One-third of Scots unaware of Holyrood’s tax changes as tax and accountancy bodies call for increased awareness of devolved taxes

The Chartered Institute of Taxation (CIOT) and ICAS (the Institute of Chartered Accountants of Scotland) are calling on Scotland’s political parties to improve public awareness of devolved taxation in the next Scottish Parliament, as a new poll shows that a third of Scots are unaware that the Scottish Parliament has made changes to the tax system.

The tax and accountancy bodies make the call in a new paper, Building a Better Tax System, setting out their priorities for the devolved tax system in the next Scottish Parliament.

The poll of 1,098 adults in Scotland was undertaken by the Diffley Partnership in March 2021. It is the third to be commissioned by CIOT since the introduction of Scotland’s new income tax regime in 2018.

The 2021 poll found that:

  • 33 per cent of those surveyed said they were unaware that the Scottish Parliament had made changes to the tax system since 2015 (such as to income tax and council tax).
  • 26 per cent said they were ‘not aware of’ the Scottish Parliament’s powers to make changes to income tax rates in Scotland, while 25 per cent said the same for Holyrood’s powers over Council Tax, Business Rates and Land and Buildings Transaction Tax
  • Just over one in four (27 per cent) correctly identified that income tax powers are shared between the Scottish and UK parliaments, a fall of 4 points since the survey was first conducted in 2018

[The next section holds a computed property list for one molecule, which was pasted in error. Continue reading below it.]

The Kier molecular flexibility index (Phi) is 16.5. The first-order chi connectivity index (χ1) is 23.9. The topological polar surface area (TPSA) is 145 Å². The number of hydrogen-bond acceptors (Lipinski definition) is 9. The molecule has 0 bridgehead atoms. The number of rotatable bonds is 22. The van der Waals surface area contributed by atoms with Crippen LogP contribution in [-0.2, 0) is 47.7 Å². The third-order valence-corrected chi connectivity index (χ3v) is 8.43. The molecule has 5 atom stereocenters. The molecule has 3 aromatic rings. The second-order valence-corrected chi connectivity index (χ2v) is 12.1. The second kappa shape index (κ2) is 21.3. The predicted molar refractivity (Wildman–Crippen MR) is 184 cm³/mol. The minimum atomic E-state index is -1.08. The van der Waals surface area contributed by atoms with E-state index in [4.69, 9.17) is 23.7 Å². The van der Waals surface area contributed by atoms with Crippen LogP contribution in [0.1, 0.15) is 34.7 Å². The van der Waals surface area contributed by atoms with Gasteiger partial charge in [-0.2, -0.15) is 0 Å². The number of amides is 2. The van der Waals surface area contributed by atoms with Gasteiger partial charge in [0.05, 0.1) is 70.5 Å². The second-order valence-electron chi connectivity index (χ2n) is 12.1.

• 83 per cent of Scots surveyed think they need better information about how taxes are decided in Scotland. This compares to 86 per cent in 2019 and 84 per cent in 2018
  • 39 per cent knew a little or a lot about the Scottish Taxpayer status (the rules that define who is eligible to pay Scottish Income Tax). This is an increase on the 34 per cent who answered in this way in 2019, but is 9 per cent lower than the 2018 survey

The steps that CIOT and ICAS would like to see introduced in the next Scottish Parliament include:

  • Strengthening parliamentary scrutiny of tax by introducing a Scottish equivalent of the Westminster Finance Bill to make changes to the tax system easier and more visible and removing the constitution remit from the Finance Committee to enable it to spend more time scrutinising tax policy
  • Better budget coordination between the Scottish and UK governments to overcome recent budget delays that the organisations say have ‘cut across the devolution settlement’
  • Limiting the use of Holyrood’s tax powers as a source of ‘last minute budget concessions’ and moving towards the development of a longer-term approach to tax policy development that considers existing tax powers alongside any future proposals for new taxes
  • Improving public awareness and understanding of the Scottish tax regime through improved visibility of tax in the Scottish political calendar and promoting tax education within the Scottish curriculum

PAYadvice.UK 16/4/2021

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